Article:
I could use some help and advice. I'm inthe process of purchasing a farm in
central Kentucky that I'd like to convert to sustainable, organic certified
Currently the " bottoms" are planted to tobacco, corn, and soybeans that are
managed conventionally and have had typical applications of pesticides, and
I am concerned about the amount of time that it takes to break down such
elements in the soil.
I'm told that there can be up to a three year waiting period before such
treated soils would be deemed acceptable for organic certification.
This comment appeared on the list that has caused me a great deal of
angst...since it mentioned soil must be tested for some 300 chemicals etc.!
<< The crops used to produce American Growers Foods' products have all been
Certified Chemical-Free by Farmers Research & Development, a non-profit
agricultural research firm, located in Dakota dunes, S.D. Farmers Research &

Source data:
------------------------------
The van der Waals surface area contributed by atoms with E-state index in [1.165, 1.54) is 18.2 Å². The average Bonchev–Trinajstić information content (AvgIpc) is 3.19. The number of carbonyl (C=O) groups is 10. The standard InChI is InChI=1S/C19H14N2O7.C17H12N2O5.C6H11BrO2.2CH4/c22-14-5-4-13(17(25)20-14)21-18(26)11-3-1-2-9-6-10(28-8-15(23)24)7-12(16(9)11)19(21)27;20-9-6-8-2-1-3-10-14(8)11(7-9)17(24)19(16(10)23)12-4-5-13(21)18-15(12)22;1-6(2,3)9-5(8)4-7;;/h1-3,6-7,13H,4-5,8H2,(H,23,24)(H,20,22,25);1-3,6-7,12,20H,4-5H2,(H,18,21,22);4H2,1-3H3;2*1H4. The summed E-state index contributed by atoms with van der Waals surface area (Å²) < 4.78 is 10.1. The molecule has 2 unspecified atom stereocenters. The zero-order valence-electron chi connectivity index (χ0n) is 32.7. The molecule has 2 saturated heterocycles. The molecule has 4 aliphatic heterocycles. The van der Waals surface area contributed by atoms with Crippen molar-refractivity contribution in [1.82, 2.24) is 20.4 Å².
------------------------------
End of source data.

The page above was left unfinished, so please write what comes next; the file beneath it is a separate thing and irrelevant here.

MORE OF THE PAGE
Development president Mike Weckwerth, stated that the soil and crops must be
tested and found to be free to the limits of detection as of May 1, 1998, from
more than 300 chemicals targeted by the Environmental Protection Agency (EPA)
and Food and Drug Administration (FDA). The testing is conducted on the soil-
-- before the crop is planted, at harvest and at delivery to the grain
processor. All testing is performed by independent laboratories using EPA and
FDA specified methods. >>
This is a bit scary for most small scale growers because it sounds very
expensive and may be beyond their means.
Further local Cooperative extension apparently can not do such extensive
Is there perhaps a list of these 300 chemicals? products/brands that contain
them, crops primarily used on, estimated break down period in the soil etc.
I know I can't afford thousands of dollars for such tests. Does anyone perhaps
know of labs that are set up to do such tests at low cost? and is the labs
results tested or certified by EPA ? are test results fairly standard given
the tests, standards, machinery, and proper calibration or could there be
widely different results from different labs?
Are there any cover crops etc. that can be used to remediate such fields more
quicky? any cultural procedures? Look forward to your comments.Thanks so much.
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